Drug Delivery: Discoidal Porous Silicon Particles: Fabrication and Biodistribution in Breast Cancer Bearing Mice (Adv. Funct. Mater. 20/2012)

Authors

  • Biana Godin,

    Corresponding author
    1. Department of Nanomedicine, The Methodist Hospital Research Institute, 6670 Bertner Ave, Houston, TX 77030, USA
    • Department of Nanomedicine, The Methodist Hospital Research Institute, 6670 Bertner Ave, Houston, TX 77030, USA.
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  • Ciro Chiappini,

    1. Department of Nanomedicine, The Methodist Hospital Research Institute, 6670 Bertner Ave, Houston, TX 77030, USA
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  • Srimeenakshi Srinivasan,

    1. Department of Nanomedicine, The Methodist Hospital Research Institute, 6670 Bertner Ave, Houston, TX 77030, USA
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  • Jenolyn F. Alexander,

    1. Department of Nanomedicine, The Methodist Hospital Research Institute, 6670 Bertner Ave, Houston, TX 77030, USA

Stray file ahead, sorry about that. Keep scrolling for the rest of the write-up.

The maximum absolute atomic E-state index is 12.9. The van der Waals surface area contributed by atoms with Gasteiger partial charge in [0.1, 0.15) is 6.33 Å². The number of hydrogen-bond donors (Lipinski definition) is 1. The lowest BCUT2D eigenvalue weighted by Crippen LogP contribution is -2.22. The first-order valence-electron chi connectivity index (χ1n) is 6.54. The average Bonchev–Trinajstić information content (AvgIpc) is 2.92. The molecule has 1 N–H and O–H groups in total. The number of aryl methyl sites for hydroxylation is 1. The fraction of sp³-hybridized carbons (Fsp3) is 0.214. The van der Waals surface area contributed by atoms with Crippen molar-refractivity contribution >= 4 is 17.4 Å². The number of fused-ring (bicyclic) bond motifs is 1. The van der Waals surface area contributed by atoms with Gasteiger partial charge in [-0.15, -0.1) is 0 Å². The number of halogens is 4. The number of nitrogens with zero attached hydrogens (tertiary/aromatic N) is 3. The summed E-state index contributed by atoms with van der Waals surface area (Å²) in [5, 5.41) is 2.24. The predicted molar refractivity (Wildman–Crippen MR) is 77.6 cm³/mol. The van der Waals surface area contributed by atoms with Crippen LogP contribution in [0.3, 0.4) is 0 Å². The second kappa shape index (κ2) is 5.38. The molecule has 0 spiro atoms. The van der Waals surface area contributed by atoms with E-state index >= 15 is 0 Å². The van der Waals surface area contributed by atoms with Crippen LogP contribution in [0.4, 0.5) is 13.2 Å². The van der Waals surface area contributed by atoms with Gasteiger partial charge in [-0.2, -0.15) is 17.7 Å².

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  • Kenji Yokoi,

    1. Department of Nanomedicine, The Methodist Hospital Research Institute, 6670 Bertner Ave, Houston, TX 77030, USA
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  • Mauro Ferrari,

    1. Department of Nanomedicine, The Methodist Hospital Research Institute, 6670 Bertner Ave, Houston, TX 77030, USA
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  • Paolo Decuzzi,

    1. Department of Nanomedicine, The Methodist Hospital Research Institute, 6670 Bertner Ave, Houston, TX 77030, USA
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  • Xuewu Liu

    Corresponding author
    1. Department of Nanomedicine, The Methodist Hospital Research Institute, 6670 Bertner Ave, Houston, TX 77030, USA
    • Department of Nanomedicine, The Methodist Hospital Research Institute, 6670 Bertner Ave, Houston, TX 77030, USA.
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Abstract

original image

Porous silicon (pSi) disks, rendered from a scanning electron microscopy (SEM) image, are shown on the background of an immuno-histochemistry fluorescent microscopy image from a breast tumor. On page 4225, Biana Godin, Xuewu Liu, and co-workers describe the microfabrication of discoidal pSi nanoparticles with precisely controlled morphologies made by direct photolithographic patterning and demonstrate the geometry-dependent, preferable accumulation of the pSi disks over spherical nanoparticles in orthotopic murine models of breast cancer.

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